Man Found Frozen Last Year Has Recovered Almost Completely
By Laurie Mason Schroeder
The (Allentown) Morning Call
Allentown, PA (AP) — With his wide blue eyes, unruly hair and bashful grin, 26-year-old Justin Smith looks perpetually, happily surprised.
Doctors at Lehigh Valley Health Network describe the Penn State student from McAdoo, Schuylkill County, as a ``medical miracle.’’ He survived hypothermia so severe that he was literally frozen solid after falling unconscious in a snow bank while walking home in subzero temperatures.
``It’s still sinking in, I guess, so it’s hard to think of it as a miracle,’’ Smith said. ``I’m lucky. That’s all I can say.’’
Smith and his family traveled to Salisbury Township last week to thank the doctors and nurses at LVHN who saved his life. His father, Don Smith, wept as he described finding his son in the snow on the morning of Feb. 21.
``I remember holding him. He was so cold, frozen. He was like a block of concrete,’’ he said.
Justin Smith’s ordeal began around 9:30 p.m. Feb. 20, as he was walking home from the Tresckow Fire Company, a social hall where he and his friends often spent Friday nights having a few drinks.
It was a 2-mile trek that Smith had made countless times, he said, to avoid drinking and driving. Smith does not recall slipping and hitting his head, but doctors believe that’s what happened as he walked along Tresckow Road.
Justin Smith in the hospital in 2015
He landed face up in a snow bank, eyes open, staring at the sky.
That’s how Don Smith, a Hazleton Area High School teacher, found his son the next morning around 7:30 a.m., alerted by one of Justin’s friends who had called to say that she had not heard from him and was worried. The temperature overnight had fallen to 4 below zero.
Don Smith gathered his son in his arms and sobbed as he rocked back and forth in the snow. Justin wasn’t breathing and had no pulse. His eyes were still open and his arms and his feet had turned black from the cold.
``I just kept praying to the Lord, `Bring him back, just bring him back’,’’ Don Smith said.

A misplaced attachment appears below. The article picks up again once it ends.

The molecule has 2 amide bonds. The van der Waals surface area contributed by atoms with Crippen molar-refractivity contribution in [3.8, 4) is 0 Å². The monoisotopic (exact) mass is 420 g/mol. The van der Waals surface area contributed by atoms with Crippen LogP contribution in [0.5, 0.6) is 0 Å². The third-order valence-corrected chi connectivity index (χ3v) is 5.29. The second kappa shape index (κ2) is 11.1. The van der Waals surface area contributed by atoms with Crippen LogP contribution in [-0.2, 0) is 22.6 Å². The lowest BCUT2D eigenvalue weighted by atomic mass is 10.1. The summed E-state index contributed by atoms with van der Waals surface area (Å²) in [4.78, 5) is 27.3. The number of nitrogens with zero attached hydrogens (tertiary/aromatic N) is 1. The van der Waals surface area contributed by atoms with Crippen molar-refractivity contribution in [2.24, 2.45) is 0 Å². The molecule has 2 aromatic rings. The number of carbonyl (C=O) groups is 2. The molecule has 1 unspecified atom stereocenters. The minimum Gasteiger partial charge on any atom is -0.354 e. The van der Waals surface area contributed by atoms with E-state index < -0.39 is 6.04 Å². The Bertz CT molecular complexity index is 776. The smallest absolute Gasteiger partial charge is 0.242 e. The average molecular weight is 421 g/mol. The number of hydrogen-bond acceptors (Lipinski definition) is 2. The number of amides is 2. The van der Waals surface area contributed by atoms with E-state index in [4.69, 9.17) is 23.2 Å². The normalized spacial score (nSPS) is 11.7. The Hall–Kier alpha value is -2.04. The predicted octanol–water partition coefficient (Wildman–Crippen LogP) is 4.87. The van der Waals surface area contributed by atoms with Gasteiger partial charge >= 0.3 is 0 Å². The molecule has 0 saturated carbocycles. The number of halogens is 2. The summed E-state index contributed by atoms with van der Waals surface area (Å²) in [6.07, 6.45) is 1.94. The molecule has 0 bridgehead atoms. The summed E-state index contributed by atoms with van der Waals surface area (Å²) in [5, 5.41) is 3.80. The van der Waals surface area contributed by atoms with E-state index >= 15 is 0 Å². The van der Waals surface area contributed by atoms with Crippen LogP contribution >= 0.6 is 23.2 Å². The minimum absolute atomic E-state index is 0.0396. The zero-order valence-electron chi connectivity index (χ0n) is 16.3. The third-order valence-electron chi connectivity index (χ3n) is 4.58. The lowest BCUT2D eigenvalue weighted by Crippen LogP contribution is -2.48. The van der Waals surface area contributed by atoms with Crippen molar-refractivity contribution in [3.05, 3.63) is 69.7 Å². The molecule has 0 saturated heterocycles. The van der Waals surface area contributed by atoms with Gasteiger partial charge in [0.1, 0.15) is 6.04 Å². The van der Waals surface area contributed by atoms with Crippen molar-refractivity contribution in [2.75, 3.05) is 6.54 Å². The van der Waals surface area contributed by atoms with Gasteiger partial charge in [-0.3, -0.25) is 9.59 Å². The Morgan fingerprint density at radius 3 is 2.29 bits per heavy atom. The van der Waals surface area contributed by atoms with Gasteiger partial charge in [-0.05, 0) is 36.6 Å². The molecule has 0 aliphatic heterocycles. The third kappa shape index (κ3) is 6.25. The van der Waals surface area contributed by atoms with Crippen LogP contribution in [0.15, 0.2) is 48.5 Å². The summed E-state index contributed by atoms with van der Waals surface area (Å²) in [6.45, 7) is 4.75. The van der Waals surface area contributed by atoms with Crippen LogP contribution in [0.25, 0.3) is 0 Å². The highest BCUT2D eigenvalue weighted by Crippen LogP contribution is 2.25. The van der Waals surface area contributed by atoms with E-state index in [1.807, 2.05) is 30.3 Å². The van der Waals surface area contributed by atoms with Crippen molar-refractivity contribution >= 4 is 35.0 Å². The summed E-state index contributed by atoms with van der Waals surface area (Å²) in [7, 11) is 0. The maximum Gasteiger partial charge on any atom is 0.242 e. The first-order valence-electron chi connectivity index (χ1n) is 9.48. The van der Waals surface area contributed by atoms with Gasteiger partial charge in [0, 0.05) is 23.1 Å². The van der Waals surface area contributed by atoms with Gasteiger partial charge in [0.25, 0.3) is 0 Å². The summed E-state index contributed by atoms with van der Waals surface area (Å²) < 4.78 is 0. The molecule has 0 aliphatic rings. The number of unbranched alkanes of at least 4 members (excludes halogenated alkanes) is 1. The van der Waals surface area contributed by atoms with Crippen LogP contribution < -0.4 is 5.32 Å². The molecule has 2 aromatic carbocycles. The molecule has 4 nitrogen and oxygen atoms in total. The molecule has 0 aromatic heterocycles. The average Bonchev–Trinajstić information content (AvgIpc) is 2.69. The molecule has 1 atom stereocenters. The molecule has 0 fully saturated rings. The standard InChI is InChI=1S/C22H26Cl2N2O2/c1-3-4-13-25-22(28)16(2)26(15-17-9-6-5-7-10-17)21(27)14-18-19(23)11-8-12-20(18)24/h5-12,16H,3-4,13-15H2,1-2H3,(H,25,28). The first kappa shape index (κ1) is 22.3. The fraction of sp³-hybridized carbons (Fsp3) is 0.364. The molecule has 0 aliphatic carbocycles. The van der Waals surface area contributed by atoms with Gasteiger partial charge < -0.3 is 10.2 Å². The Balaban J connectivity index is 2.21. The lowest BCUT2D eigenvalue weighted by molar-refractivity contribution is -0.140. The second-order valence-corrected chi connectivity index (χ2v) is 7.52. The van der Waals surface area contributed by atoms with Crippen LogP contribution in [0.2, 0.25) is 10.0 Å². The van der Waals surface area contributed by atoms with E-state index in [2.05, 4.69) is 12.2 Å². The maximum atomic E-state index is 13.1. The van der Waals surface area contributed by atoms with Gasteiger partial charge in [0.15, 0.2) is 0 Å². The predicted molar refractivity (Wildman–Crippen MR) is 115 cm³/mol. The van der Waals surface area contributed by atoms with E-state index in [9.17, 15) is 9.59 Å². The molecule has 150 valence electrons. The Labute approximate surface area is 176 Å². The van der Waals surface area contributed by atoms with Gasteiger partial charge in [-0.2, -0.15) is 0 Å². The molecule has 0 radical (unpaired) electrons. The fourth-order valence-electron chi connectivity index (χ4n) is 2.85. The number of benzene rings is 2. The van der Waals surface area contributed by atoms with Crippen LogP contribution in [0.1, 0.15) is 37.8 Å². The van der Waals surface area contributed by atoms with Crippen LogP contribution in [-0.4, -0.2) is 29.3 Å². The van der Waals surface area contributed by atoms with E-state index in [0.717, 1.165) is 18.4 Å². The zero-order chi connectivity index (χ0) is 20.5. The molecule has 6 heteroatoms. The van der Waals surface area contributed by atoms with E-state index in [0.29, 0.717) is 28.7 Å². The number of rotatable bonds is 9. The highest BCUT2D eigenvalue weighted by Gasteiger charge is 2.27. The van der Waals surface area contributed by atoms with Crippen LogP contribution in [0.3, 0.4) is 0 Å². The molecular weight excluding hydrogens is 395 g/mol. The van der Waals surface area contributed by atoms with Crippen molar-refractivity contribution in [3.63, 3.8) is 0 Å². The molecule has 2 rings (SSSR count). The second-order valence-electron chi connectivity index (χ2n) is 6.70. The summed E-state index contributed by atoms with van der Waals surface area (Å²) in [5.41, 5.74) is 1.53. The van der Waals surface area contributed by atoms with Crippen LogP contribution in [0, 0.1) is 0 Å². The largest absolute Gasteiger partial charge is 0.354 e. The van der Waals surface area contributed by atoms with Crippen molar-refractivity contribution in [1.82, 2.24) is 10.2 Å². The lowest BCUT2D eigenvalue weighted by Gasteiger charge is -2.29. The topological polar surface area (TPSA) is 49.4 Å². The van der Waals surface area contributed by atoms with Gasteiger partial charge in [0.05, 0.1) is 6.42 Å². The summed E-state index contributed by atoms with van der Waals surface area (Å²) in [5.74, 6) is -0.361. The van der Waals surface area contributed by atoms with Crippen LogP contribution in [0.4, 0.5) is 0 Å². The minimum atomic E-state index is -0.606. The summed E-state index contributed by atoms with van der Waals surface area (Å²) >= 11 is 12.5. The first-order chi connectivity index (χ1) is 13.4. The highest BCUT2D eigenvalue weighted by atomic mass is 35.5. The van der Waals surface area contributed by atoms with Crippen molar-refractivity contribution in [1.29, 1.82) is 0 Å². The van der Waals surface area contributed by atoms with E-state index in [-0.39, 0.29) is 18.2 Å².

Paramedics believed Justin Smith was dead and called the coroner. A sheet was pulled over his head.
Dr. Gerald Coleman, an emergency room doctor at LVHN’s Hazleton campus, urged paramedics to transport Smith by helicopter to LVH-Cedar Crest, where he was revived with a procedure called extracorporeal membrane oxygenation in which blood is removed, oxygenated and warmed, then returned to the body.
Dr. James Wu, a cardiothoracic surgeon, performed the delicate procedure, which is typically used to save patients whose lungs and heart are damaged by the flu or a heart attack.
Smith spent the next 15 days in a coma. When he woke up, doctors were amazed to find that he had suffered no apparent brain damage.
``This case has taught me that sometimes you have to go with your gut, even when all logic demands otherwise,’’ Coleman said.
Both of Smith’s pinkie fingers and all of his toes had to be amputated because of frostbite. But the damage could have been far worse, said Dr. John Castaldo, a neurologist at LVH.
While extreme cold can preserve organs by putting the human body in a state of suspended animation, Castaldo said, once ice crystals form in the blood stream, death soon follows.
``Justin was right on the brink,’’ Castaldo said.
Smith spent nearly three months at LVH-Cedar Crest and at Good Shepherd Rehabilitation Hospital in Allentown before returning home May 1.
Smith, who had studied at Penn State’s main campus, is now finishing his psychology degree via online classes. On weekends, he works to improve his golf game, a challenge because of his lost fingers and toes.
Smith’s mother, Sissy, and sisters Ashley and Sarah have been by his side throughout his recovery. His friends are glad to have him back, he said, and he’s earned the nickname ``Iceman’’ from his buddies.
As he took turns Monday hugging the LVHN doctors and nurses who had saved his life, Smith said the enormity of what happened to him hasn’t sunk in yet.
``I’m just grateful. I’m proof of what can happen when great people work together,’’ he said.